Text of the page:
3. Prep your gear for rain before it starts pouring
The worst time to prep for rain is when it is raining.
Before you go to set, you should be aware of the chance of rain. Often this info is included on the call sheet, but checking before you leave ensures the most accurate forecast. If there is even a slight chance of rain, make sure you have the appropriate rain protection for your gear and make sure it is easy to access.
Additionally, try to keep everything in their cases or bags when you know there might be rain. I have a tendency to ditch cases and bags in the morning; leaving them behind to lighten the load I have to carry throughout the day. But when I knew it might rain today, I made sure we had our cases or bags.
Cloth bags may not be the best protection, but it’s an extra layer between the moisture and your sensitive equipment. Pelicans are pretty waterproof and you’ll be safe to let them get wet. Combined with the tarp, it felt like some good security measures.
4. Take advantage of carts and pop ups
It’s common for production to have pop-up tents and you should ask for permission to use them to stage camera gear. Carts will help keep your gear elevated off the ground where water could pool or flood and carts with multiple shelves provide protection from the top, too.
If you’re working in camera department, it shouldn’t be too hard to get some space inside the popups or on carts. After all, if the camera or accessories get wet and are destroyed, the production will come to a screeching halt. You know this, production knows this, and all you have to do is remind them – in a polite and professional way, of course.
5. Protect yourself from rain so you’re able to work in it
Having a good rain jacket and boots/shoes is the difference between making your work in rain unbearable or simply annoying. I don’t like working in the rain, but with a rain jacket on (hood up!) it’s more of a nuisance than a hindrance.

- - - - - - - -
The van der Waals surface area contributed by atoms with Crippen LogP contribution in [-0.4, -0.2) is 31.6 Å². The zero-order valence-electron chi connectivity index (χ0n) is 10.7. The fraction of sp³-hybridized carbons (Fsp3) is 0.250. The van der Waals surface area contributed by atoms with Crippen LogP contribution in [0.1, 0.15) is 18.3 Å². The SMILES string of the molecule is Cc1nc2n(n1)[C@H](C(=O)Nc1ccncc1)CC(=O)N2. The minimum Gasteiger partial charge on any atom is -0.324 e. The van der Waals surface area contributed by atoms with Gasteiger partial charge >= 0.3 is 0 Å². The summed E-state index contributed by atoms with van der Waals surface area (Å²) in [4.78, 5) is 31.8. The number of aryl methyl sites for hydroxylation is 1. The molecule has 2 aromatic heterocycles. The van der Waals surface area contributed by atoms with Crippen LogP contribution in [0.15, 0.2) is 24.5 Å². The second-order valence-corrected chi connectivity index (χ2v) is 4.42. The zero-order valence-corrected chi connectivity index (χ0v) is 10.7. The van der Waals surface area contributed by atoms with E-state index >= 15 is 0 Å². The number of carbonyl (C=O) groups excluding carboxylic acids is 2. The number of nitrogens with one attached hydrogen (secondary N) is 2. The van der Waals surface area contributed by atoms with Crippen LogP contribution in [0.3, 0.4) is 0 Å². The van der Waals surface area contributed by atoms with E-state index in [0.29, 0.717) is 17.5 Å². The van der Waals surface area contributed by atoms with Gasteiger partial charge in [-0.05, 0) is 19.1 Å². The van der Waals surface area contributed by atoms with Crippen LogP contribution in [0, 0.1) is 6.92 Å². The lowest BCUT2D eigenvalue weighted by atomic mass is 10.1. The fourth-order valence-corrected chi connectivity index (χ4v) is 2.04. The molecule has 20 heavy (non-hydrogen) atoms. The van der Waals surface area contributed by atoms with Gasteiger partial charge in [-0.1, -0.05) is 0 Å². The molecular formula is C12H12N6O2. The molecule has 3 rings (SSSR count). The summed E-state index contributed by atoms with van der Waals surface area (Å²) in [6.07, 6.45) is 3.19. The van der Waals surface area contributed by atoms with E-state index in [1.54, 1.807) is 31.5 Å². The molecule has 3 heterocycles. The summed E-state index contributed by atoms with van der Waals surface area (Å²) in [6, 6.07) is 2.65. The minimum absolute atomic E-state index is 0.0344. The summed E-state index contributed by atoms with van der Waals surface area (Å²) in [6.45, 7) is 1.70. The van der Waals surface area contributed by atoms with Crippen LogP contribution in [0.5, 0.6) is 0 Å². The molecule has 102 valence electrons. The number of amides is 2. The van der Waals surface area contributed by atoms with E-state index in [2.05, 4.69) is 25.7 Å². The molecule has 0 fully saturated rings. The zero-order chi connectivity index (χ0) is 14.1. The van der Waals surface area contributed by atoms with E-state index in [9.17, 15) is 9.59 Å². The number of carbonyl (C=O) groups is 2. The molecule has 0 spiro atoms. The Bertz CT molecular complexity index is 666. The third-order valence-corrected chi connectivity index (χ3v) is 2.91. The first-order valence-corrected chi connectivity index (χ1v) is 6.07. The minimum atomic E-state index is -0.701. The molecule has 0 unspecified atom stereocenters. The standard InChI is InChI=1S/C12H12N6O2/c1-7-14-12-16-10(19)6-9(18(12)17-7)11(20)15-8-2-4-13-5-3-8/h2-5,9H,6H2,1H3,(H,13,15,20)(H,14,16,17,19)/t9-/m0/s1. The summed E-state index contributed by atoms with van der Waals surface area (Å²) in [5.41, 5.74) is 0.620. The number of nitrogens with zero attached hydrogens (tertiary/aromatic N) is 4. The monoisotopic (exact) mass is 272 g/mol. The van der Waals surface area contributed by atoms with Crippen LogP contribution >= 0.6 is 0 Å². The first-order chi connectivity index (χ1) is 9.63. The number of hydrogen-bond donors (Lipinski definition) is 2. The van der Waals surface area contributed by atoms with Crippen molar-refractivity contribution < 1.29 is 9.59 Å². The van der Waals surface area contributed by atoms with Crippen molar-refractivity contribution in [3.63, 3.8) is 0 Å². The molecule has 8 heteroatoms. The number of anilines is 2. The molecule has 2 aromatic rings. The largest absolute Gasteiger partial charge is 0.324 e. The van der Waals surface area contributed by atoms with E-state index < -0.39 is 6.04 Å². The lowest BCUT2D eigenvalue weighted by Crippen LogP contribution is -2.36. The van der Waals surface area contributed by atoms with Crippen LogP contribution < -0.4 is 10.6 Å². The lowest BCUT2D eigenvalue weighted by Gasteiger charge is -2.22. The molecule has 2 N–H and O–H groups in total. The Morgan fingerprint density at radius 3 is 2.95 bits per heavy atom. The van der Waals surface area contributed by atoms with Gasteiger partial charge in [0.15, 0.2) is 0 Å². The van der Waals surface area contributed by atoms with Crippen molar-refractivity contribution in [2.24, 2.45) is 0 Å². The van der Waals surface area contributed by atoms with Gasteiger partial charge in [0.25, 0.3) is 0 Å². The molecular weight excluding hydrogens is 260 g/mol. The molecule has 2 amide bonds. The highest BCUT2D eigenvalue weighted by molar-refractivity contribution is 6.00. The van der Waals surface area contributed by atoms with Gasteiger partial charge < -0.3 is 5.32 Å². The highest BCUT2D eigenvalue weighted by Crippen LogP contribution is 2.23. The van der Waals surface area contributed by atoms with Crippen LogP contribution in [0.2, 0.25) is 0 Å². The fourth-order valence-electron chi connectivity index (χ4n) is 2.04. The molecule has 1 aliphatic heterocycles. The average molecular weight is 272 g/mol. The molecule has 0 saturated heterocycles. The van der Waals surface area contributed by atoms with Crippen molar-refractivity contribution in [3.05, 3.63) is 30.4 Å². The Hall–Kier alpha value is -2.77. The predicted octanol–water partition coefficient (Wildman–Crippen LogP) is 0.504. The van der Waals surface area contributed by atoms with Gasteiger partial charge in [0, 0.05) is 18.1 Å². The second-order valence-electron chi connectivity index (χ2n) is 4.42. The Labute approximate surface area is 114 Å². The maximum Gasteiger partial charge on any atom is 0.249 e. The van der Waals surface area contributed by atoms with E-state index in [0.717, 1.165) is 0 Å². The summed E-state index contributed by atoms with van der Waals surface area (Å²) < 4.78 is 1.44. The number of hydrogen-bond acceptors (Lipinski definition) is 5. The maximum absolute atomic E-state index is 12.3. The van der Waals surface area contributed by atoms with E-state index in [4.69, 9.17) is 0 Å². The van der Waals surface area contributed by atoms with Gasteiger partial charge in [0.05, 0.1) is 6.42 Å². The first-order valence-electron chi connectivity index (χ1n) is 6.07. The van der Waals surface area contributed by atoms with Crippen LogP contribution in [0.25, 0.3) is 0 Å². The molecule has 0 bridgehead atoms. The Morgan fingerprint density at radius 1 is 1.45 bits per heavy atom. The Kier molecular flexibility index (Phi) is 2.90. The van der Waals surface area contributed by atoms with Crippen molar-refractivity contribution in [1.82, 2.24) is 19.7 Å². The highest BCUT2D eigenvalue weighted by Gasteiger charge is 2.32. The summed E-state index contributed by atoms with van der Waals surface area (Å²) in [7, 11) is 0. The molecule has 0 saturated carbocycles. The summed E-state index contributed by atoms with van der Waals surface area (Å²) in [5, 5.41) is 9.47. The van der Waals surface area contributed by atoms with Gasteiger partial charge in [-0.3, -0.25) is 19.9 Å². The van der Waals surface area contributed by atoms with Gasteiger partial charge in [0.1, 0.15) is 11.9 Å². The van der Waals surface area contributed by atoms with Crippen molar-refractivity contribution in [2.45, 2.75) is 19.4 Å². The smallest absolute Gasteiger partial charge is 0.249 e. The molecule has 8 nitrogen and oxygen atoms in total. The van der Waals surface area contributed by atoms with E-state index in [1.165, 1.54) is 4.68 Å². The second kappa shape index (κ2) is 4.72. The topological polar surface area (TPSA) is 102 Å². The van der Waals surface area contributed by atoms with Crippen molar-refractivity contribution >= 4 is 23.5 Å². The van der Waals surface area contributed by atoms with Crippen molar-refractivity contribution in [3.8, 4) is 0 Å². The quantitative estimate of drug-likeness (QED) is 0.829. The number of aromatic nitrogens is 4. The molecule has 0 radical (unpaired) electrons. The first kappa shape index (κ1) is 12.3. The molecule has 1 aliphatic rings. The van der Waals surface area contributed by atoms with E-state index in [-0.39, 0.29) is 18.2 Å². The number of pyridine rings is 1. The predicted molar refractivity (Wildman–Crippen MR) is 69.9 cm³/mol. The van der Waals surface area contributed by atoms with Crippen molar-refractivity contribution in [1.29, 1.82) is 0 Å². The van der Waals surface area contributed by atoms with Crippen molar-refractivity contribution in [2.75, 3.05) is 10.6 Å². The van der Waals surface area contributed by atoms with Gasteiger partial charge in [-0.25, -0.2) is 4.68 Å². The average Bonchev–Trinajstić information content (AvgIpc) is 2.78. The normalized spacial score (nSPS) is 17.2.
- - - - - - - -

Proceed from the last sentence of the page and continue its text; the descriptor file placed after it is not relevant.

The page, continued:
Get a jacket that’s lightweight so you don’t overheat and don’t be afraid to spend a decent amount of money. If you plan to work in this industry for any significant amount of time, you will eventually work in rain and you will be expected to work at the same level as always, so invest in not just your comfort, but equipping yourself to do your job.
As a last resort, in case you forget your rain jacket or someone on your crew does, it’s good to have disposable ponchos in your kit. They only cost a couple of bucks each and you’ll be the hero to whoever ends up needing one, including yourself.
Rain Supplies You Should Have in Your Kit
Filming in rain means being prepared for it with the right supplies. Here’s a summary of what you should have in your kit for when the skies open up:
- Plastic Sheeting/Drop Cloth
- Grip Clips/Spring Clamps
- Rain Jacket
- Disposable Ponchos
- Tarp and/or space blanket (multiples)
Day 10 Wrap Out
• We had our first major prosthetics effect on set today. I wish I could post a picture, but it falls under spoiler territory and I don’t want any aliens coming after me.
• Our 1st A.D. made a big announcement at the beginning of the day about being safe and traveling slow around all the rocks, boulders, and uneven soil we’d be filming on. Even though I did take things slowly and was diligent about watching my step, I almost rolled my ankle like 5 times today. Each time I did, I’d look back to see the 1st A.D. giving me the same face a parent has when they’re “disappointed” in their child.
• One bonus to filming in the woods is a lot of access to places to 10-1 without having to leave the set too far (though walking through random spider webs are a risk).
• We tried to use a makeshift slider today that was part of our G&E package, but it didn’t go so well. Thankfully “Magic” Mike let us use his Silent Cat slider instead, otherwise I’d be having nightmares about this noise for the rest of the week: